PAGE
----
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Legislative Assembly for the ACT: 2003 Week 11 Hansard (22 October) . . Page.. 3938 ..

MR HARGREAVES (continuing):

In the month of August 2003 there were 84 burglaries in Tuggeranong. In August 2002, the year before, there were 102 burglaries. There has been a drop of 25 per cent in a year. That is not what I call an increase. It is hardly an increase, Mr Speaker. Also the figure of 84 was in fact 17 per cent of the total figure across Canberra, yet Tuggeranong has 30 per cent of the ACT's population. Surely this is a reason to congratulate the police, not to denigrate them. Also, in August 2003 there were 16 motor vehicles stolen in Tuggeranong. This was 8 per cent of the total across the ACT. Again, congratulations to the police.

In terms of community engagement, Mr Speaker: police patrols, security and special response teams at licensed shopping centres warned under-age drinkers of the possible consequences of their actions-the very point Ms Dundas was making. You warn the young people of the consequences of their actions and they may not go through Quamby and they may not end up in the adult judicial system. Indeed, Mr Speaker, the presence of police at the meeting, and at all Tuggeranong Community Council meetings, shows the commitment of the police to community engagement. Any suggestion to the contrary is scurrilous.

Let me give a case study in response times by the police. Mr Pratt talks about the decrease in response times, as I understand it. Yes, he says there has been an increase in community complaints about the lack of police response to emergency and assistance calls. I have a constituent, Mr Speaker, who has been the target of miscreants in Gordon. On an occasion, only I think early last week, he rang 000, and 12 minutes later a police car arrived. Also, Mr Speaker, the police drove by his home at intermittent intervals, roughly hourly, that night.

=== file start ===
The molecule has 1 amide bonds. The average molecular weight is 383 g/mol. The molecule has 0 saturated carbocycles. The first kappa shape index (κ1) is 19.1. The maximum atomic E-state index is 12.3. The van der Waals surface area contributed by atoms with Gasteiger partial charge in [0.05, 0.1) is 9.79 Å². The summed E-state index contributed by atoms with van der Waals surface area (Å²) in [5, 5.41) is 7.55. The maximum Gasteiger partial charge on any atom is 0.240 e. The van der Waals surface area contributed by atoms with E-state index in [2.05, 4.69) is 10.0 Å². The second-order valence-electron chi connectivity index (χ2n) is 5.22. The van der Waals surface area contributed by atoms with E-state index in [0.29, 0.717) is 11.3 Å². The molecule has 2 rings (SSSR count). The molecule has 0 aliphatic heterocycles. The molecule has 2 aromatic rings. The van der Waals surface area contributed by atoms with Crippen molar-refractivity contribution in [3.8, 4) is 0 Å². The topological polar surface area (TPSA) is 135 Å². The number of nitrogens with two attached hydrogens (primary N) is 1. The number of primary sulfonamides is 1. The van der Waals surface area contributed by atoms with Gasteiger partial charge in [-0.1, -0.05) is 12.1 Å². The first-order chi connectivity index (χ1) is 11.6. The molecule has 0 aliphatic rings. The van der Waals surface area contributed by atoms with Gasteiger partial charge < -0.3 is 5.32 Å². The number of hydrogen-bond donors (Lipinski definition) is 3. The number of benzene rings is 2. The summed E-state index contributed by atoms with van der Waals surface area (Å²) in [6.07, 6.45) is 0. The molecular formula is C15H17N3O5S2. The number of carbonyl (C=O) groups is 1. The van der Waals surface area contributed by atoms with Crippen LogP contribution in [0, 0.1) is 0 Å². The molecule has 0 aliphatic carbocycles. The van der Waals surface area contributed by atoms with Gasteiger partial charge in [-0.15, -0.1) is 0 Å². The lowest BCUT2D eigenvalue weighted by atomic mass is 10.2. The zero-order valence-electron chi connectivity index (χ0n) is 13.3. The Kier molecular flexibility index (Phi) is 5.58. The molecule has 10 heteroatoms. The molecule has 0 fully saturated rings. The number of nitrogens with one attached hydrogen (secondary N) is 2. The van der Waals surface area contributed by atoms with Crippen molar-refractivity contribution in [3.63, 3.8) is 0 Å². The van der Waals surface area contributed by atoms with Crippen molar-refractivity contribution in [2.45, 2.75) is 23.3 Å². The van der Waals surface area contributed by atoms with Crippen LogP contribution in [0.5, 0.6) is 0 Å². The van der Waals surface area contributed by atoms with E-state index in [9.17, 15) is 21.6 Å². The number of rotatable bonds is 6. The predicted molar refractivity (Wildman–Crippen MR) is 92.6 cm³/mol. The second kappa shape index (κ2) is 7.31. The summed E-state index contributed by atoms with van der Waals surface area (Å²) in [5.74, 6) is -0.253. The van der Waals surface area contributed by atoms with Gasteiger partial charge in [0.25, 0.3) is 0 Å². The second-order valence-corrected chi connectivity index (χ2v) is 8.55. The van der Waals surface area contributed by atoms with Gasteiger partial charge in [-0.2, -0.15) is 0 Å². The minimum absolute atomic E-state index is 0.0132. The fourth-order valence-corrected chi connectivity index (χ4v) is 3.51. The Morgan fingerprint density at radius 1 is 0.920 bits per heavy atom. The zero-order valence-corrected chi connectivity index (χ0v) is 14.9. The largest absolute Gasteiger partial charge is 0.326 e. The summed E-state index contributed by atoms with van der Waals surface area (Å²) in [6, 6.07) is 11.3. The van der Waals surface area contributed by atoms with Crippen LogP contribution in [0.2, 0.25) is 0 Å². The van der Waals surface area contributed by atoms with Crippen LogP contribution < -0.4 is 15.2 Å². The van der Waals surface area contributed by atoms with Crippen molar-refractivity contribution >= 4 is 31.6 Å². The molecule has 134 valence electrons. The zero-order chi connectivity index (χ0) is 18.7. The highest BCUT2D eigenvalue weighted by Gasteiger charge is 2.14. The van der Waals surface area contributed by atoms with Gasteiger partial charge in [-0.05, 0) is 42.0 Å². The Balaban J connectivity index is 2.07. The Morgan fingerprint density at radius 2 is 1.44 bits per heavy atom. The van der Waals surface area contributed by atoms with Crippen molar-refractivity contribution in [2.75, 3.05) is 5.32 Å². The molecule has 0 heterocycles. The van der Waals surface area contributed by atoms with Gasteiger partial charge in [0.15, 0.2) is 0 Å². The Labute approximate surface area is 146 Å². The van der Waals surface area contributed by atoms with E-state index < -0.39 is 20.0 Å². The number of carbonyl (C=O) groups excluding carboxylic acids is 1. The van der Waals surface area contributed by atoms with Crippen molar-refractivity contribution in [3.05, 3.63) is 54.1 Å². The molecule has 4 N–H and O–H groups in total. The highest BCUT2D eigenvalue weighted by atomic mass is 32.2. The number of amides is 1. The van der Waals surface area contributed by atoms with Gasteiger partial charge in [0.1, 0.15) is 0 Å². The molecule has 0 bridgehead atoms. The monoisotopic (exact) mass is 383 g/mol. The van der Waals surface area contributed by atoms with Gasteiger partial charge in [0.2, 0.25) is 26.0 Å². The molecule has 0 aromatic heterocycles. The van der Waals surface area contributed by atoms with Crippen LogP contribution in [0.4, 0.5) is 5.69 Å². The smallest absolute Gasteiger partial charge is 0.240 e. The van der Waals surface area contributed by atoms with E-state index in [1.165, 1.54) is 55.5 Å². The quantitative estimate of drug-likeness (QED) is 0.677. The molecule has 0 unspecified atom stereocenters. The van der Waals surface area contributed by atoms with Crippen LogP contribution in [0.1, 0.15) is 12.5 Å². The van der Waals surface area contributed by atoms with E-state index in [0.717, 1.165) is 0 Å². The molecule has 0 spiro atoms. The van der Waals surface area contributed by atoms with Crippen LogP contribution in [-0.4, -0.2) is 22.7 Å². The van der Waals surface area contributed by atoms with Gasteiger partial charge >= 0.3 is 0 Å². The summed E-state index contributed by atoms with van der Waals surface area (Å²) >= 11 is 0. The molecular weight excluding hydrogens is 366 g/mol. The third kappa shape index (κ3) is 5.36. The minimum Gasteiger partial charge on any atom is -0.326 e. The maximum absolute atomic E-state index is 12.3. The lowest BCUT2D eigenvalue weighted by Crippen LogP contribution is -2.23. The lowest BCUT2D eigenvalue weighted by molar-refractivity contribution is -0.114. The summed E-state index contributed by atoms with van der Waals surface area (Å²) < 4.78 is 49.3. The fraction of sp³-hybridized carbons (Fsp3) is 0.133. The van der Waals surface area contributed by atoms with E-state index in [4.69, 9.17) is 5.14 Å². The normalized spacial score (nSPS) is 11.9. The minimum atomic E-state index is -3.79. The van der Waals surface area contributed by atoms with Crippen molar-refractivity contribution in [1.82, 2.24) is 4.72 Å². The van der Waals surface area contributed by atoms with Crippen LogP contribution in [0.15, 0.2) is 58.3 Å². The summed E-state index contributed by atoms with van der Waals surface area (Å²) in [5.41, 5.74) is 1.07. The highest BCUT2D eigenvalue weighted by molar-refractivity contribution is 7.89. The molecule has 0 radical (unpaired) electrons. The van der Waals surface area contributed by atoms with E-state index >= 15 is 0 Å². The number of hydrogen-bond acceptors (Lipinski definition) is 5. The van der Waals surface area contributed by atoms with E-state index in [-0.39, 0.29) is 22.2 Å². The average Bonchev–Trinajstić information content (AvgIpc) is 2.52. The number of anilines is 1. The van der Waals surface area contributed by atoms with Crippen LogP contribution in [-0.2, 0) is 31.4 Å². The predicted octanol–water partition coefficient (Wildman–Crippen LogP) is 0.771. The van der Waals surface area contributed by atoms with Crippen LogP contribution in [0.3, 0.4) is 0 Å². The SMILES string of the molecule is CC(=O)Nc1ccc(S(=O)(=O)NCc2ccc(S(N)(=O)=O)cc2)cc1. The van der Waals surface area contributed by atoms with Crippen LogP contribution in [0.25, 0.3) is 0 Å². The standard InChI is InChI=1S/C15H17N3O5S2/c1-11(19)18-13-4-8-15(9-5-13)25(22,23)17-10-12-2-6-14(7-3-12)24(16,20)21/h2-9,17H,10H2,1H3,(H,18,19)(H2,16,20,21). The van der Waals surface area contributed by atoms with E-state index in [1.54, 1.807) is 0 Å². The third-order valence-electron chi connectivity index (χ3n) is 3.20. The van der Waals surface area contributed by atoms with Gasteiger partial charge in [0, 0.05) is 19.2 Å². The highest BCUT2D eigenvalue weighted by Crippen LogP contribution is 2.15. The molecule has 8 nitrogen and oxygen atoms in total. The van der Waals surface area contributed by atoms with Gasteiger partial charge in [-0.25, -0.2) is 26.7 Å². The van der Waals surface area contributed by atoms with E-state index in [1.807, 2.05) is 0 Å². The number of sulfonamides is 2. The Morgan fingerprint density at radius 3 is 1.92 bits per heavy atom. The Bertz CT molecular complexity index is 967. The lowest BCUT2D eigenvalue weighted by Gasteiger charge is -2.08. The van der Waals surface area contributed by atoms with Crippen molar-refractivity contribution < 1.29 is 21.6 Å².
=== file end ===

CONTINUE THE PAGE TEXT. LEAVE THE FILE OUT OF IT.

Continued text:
He is full of praise for the Tuggeranong station. I agree with this constituent and have noticed an increased police presence in the suburbs. Indeed, I have nothing but praise for our police. In every case that I have approached police on behalf of constituents I have had a very positive response and they have always responded quickly.

Mr Speaker, this is just Mr Pratt trying to be tough on crime. It is just grandstanding. Interestingly, he hasn't told us how he will pay for the additional police or the additional animal squads. His suggestion on more police dogs in the suburbs is just irresponsible.

I have a mind picture, Mr Speaker, of him having Chris Corrigan of Patrick's fame before him and them directing heavily armed police, accompanied by attack dogs, to patrol the lanes of Woollies at Erindale. We shall all feel safe buying our baked beans in Woollies, knowing that those attack dogs and balaclava bedecked police are patrolling those lanes.

Were they needed at Kambah Village the last time you were there, Mr Pratt? Did we need police and dogs at Kambah Village the last time you were there? I don't think so. The most dangerous thing there that day was the prospect of rain on your billboard-the prospect of you getting wet. There is no need to have police with dogs in our shopping centres. As a response to a crime, certainly they could be used, but not dog patrols as a regular thing. Mr Pratt is suffering from overreaction to his perceived or misinterpreted need for media sunlight.

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